In the missile era there is zero value to being able to spin the ship around in a few seconds. Maybe back in the day of
lobbing shells there was some value. In fact, there is value in making ships faster and propeller shafts are not getting in the way. But nuclear power allows
for both speed and persistence of fast travel.
Being fast is rather nice, but there is no benefit in being faster than any of the ships in your carrier group... I can't see landing ships running at more than 16 knots, and while US carriers have been reported to run quite fast even the noisiest diesel electric could sink such a blind target that is still not fast enough to outrun a torpedo... but it will be running fast enough to not know it is under attack.
[quote]He cannot simply dismiss the Zumwalt or QE without acknowledging relevant innovative approaches these can be using.
Many of the ideas for the Zumwalt might be brilliant, but trying to combine them with other things or a bad implimentation might have made them all fail miserably.
The idea of all electric drive is a good idea whether it is a ship or a UAV or a tank or a car, but quite a few technologies need to reach a mature point for it to work properly...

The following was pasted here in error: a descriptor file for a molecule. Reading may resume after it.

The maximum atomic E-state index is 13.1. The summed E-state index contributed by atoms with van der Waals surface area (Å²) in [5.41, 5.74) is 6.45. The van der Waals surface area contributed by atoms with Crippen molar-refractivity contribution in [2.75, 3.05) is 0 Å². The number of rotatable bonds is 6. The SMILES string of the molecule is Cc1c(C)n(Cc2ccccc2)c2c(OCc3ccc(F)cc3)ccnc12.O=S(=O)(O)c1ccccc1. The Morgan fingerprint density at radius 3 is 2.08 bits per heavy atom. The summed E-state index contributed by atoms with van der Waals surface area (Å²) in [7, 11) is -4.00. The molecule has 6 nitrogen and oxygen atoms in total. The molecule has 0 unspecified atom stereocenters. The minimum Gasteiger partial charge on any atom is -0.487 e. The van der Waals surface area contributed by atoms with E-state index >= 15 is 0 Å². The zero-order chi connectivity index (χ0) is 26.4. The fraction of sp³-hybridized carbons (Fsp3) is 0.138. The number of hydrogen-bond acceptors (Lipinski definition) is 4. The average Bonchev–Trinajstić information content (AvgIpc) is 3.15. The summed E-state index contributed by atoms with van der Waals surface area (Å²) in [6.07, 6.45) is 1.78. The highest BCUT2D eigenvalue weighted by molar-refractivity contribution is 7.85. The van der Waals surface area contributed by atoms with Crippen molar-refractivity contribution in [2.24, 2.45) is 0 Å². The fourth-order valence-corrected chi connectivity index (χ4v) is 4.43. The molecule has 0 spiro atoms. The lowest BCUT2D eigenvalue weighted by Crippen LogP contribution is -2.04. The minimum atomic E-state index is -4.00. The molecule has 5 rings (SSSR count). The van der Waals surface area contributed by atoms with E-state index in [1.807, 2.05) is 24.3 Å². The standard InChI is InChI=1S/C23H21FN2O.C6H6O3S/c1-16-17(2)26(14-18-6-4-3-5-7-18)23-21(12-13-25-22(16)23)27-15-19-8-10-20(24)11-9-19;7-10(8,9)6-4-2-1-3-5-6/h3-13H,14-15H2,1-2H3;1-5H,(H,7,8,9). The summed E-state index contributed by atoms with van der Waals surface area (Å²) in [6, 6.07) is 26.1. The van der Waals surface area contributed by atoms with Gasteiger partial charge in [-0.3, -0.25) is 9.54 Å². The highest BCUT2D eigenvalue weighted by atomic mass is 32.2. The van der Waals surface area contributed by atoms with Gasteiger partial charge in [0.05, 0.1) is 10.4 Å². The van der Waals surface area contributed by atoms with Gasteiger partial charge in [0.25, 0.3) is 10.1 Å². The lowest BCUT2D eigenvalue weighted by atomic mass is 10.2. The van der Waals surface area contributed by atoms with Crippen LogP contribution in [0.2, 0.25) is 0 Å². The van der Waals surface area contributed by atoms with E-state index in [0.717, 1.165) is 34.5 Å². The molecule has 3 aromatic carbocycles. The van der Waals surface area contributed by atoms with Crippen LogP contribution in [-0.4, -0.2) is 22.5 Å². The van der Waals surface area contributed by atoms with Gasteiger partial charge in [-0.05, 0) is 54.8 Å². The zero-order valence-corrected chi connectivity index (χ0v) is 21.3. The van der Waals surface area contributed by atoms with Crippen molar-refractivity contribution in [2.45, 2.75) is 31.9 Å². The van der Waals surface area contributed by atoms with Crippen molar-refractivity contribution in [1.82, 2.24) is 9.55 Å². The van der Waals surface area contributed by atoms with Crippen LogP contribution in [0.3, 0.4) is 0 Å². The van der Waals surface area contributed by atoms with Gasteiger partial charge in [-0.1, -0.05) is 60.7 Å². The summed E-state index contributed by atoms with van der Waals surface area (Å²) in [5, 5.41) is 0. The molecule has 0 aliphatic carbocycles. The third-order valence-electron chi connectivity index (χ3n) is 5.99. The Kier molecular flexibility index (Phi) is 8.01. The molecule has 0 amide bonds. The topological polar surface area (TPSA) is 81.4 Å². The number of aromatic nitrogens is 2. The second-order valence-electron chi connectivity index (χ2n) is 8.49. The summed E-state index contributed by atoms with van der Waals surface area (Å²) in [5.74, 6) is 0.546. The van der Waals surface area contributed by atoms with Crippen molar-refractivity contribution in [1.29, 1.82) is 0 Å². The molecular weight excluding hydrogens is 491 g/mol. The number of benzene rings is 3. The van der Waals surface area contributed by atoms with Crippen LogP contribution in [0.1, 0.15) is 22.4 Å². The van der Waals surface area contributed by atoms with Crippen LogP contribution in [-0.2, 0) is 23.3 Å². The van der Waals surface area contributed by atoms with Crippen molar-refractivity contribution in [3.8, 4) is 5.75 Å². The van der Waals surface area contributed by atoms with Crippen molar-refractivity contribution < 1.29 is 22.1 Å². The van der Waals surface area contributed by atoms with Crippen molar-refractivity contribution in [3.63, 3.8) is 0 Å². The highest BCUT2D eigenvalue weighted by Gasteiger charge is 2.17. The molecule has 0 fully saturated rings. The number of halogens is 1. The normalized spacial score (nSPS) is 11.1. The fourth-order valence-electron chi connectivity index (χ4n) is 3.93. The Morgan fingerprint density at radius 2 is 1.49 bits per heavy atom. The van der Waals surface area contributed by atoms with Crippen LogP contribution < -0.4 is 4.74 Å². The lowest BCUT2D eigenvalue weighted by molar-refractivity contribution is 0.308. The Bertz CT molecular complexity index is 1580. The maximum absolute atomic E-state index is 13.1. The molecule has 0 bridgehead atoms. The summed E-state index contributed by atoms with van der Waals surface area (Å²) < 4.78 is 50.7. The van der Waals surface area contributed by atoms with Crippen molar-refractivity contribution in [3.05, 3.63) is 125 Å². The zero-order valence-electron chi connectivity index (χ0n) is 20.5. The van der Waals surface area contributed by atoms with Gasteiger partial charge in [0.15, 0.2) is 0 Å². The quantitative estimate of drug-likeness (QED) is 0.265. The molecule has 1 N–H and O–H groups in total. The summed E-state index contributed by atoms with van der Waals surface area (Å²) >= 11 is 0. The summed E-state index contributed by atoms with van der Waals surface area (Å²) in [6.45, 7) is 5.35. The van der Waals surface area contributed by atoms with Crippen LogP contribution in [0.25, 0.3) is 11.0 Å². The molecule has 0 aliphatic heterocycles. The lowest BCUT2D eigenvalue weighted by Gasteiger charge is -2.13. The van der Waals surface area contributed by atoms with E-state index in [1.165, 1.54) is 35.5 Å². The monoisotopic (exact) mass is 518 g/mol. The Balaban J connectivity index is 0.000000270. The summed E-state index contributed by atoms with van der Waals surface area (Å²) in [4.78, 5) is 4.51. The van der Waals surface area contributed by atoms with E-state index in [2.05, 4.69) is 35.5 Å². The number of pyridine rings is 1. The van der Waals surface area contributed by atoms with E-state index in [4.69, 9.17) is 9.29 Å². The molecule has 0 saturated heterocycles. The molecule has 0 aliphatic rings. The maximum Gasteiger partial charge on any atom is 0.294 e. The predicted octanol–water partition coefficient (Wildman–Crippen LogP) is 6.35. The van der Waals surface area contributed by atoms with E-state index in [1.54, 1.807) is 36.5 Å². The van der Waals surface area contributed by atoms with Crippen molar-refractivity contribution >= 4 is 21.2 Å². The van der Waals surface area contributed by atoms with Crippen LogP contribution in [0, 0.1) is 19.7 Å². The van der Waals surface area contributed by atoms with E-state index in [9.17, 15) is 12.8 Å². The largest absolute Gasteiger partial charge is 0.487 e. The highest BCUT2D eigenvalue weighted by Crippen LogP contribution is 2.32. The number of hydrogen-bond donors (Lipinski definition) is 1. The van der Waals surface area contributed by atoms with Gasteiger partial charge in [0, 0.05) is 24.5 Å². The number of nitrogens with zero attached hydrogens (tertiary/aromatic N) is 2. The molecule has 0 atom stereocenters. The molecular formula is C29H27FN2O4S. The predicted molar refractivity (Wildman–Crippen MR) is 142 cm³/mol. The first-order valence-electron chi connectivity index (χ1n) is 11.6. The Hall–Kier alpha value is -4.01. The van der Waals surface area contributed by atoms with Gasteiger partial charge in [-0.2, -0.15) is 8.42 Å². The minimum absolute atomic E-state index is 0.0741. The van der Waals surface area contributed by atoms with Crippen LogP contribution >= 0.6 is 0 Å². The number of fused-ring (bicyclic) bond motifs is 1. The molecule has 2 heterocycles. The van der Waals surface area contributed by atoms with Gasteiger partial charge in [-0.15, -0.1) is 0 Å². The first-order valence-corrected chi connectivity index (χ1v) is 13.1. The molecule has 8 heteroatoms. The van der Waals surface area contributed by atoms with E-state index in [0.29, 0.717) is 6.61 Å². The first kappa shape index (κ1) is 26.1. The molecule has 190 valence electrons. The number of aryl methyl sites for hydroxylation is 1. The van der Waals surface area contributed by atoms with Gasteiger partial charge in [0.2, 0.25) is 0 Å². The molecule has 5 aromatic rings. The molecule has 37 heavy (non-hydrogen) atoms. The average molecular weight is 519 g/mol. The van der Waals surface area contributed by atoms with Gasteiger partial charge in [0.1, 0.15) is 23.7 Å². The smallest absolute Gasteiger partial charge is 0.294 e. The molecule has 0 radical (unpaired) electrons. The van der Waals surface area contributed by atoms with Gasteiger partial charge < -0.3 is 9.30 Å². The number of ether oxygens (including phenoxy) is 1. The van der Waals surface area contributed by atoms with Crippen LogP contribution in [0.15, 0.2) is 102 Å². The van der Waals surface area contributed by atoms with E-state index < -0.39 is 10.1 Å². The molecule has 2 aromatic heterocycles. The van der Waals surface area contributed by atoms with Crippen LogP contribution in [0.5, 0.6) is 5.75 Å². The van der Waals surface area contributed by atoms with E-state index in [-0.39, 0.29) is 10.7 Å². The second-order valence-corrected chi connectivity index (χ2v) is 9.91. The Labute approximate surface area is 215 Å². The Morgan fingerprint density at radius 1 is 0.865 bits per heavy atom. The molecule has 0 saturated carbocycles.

I mean the T-35 was a terrible failure in WWII... in WWI it would have been difficult to operate and control but might have done better, but in the 21st Centuries with EO systems auto searching for relevant targets and AI control of each of the turrets where targets are handed to the turret in its field of view that suits the target could be a roaring success... with no humans inside the thin armour is not really an issue... armour the ammo bins and the engine and it would be fine... AP rounds could punch right through the thing... would not matter.
The issue for me is the cost and complications of NPP. Otherwise it would be for sure the best approach since it gives essentially unlimited range, is very capable for producing electricity and should save a lot of fuel volume.
There is no real alternative to NPP for large ships, and they are getting more powerful and smaller and safer all the time.
New models can be designed to not need refuelling for 20-30 years... and it is refuelling that is one of the most expensive things regarding existing nuclear submarines...
I see it as a complex issue, and the fact that so few vessels in so few countries use nuclear propulsion indicates to me this is a very high-end solution with lots of complications.
The US doesn't make conventional submarines... what does that indicate?
Russia isn't going to be making dozens of these ships... especially if they are 20K tons, so they might as well not be cheap and cheerful.